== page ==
#11236 Colossus. D. F. Jones.
D. F. Jones


Colossus is a science fiction novel by D. F. Jones that delves into the dystopian consequences of a supercomputer gaining control over the world's military systems, leading to a future where humanity's destiny is shaped by the machine's decisions. With its relatively early and prescient exploration of artificial intelligence and its potential dangers, the book holds a significant place in the science fiction canon. The novel was even adapted into a film in 1970 by director Joseph Sargent. This first edition in hardcover was published in the U.K. by Rupert Hart-Davis and has become quite rare. 

Hardcover. First Edition, First Printing. Octavo, black paper covered boards. London: Rupert Hart-Davis, 1966. #11236.
Fine in very good+ dust jacket with some shelf wear, mostly at spine ends, a couple short closed tears, and faint stains visible to verso side only. Front flap of jacket is clipped but not price-clipped. A very pleasing copy of a tough book to find.

Additional Details
Colossus is a science fiction novel written by D(ennis) F(eltham) Jones, first published in 1966. The story is set during the Cold War era and explores the consequences of creating a powerful supercomputer named Colossus, designed to manage global defense systems and prevent nuclear war. However, when Colossus begins to exhibit autonomous behavior and demands to communicate with its Soviet counterpart, Guardian, tensions escalate as the two supercomputers establish their own communication and take control of the world's military capabilities. As Colossus assumes control over human affairs, it raises profound questions about the role of technology, the loss of human autonomy, and the potential dangers of unchecked artificial intelligence. The novel delves into themes of power, control, and the ethical dilemmas posed by the rise of intelligent machines.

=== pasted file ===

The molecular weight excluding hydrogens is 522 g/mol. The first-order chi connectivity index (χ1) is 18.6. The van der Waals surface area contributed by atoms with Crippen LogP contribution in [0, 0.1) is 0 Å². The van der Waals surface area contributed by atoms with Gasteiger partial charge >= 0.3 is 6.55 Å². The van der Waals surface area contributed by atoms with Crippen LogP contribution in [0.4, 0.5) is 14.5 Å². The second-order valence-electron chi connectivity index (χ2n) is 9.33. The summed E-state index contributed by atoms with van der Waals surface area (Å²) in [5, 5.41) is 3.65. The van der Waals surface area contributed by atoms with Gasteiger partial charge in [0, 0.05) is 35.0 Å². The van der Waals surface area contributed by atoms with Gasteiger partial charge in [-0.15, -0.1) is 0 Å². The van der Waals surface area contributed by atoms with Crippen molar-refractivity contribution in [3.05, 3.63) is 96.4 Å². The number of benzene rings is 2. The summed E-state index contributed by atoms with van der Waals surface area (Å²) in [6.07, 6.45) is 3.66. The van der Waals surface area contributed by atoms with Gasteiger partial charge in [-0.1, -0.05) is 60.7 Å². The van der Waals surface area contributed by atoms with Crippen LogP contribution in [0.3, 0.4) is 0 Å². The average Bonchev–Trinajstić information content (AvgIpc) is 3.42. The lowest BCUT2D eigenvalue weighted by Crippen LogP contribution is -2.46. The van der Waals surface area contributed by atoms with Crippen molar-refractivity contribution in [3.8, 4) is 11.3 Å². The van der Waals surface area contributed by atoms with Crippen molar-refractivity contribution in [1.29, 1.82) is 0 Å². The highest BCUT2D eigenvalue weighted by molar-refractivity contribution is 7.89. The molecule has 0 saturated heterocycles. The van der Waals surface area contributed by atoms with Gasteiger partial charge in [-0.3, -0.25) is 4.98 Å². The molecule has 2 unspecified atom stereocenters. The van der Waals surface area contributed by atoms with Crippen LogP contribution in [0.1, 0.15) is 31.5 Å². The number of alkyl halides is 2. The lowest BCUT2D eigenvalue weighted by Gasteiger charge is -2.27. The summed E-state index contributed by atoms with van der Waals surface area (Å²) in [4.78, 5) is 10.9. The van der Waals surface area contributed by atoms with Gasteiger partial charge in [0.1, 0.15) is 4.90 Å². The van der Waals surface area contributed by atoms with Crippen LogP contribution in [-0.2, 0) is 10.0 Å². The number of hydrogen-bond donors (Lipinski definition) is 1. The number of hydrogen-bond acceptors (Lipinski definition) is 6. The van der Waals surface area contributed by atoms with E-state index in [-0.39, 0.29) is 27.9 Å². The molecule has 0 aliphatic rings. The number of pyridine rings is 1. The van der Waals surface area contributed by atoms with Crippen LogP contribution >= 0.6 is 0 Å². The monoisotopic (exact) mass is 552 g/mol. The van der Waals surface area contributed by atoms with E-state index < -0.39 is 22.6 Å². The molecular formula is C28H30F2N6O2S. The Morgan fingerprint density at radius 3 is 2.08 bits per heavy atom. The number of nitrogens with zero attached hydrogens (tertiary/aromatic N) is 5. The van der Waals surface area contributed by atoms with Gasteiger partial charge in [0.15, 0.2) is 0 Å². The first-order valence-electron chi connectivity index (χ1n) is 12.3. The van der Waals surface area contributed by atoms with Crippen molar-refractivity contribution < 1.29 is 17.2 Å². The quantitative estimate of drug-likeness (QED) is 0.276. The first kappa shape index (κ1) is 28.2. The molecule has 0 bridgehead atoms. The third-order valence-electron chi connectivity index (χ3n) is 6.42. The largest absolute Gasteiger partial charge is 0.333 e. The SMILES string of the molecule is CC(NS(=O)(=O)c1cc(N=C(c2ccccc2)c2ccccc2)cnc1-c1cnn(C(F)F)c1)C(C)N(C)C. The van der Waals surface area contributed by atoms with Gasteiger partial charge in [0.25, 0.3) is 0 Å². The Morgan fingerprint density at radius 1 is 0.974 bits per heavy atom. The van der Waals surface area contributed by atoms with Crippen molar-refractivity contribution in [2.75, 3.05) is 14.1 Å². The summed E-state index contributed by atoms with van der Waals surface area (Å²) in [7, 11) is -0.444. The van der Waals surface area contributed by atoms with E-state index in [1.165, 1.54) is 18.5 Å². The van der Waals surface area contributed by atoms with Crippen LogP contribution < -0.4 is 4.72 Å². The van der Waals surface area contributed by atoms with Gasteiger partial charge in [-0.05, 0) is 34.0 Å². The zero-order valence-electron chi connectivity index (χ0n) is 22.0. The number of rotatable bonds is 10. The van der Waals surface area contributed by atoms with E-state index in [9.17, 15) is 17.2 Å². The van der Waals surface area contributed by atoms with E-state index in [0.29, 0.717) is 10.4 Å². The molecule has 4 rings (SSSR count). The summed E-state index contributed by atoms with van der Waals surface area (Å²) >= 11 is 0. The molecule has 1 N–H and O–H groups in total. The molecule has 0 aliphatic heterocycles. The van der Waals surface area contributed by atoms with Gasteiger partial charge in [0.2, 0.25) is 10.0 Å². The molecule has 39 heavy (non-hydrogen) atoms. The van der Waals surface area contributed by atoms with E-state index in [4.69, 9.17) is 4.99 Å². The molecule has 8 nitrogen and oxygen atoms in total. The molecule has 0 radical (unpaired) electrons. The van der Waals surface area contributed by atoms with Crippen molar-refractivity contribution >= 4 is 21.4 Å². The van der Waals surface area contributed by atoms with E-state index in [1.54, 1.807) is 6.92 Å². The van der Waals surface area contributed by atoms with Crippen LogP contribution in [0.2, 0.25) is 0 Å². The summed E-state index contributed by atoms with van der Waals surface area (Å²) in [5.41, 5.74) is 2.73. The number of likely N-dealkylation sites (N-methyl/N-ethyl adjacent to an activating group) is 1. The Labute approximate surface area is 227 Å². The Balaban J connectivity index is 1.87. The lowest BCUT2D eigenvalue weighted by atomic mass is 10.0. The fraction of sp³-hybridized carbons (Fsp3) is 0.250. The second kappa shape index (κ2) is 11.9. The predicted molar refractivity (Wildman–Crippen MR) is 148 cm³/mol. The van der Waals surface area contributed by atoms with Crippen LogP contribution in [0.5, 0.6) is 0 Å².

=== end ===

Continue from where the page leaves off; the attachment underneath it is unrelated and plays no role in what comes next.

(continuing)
Colossus: The Forbin Project is a film adaptation of D. F. Jones' novel. The movie was released in 1970 and directed by Joseph Sargent. It received a generally positive reception from both audiences and critics. It captured the tense atmosphere of the novel and effectively portrayed the unsettling implications of artificial intelligence taking control.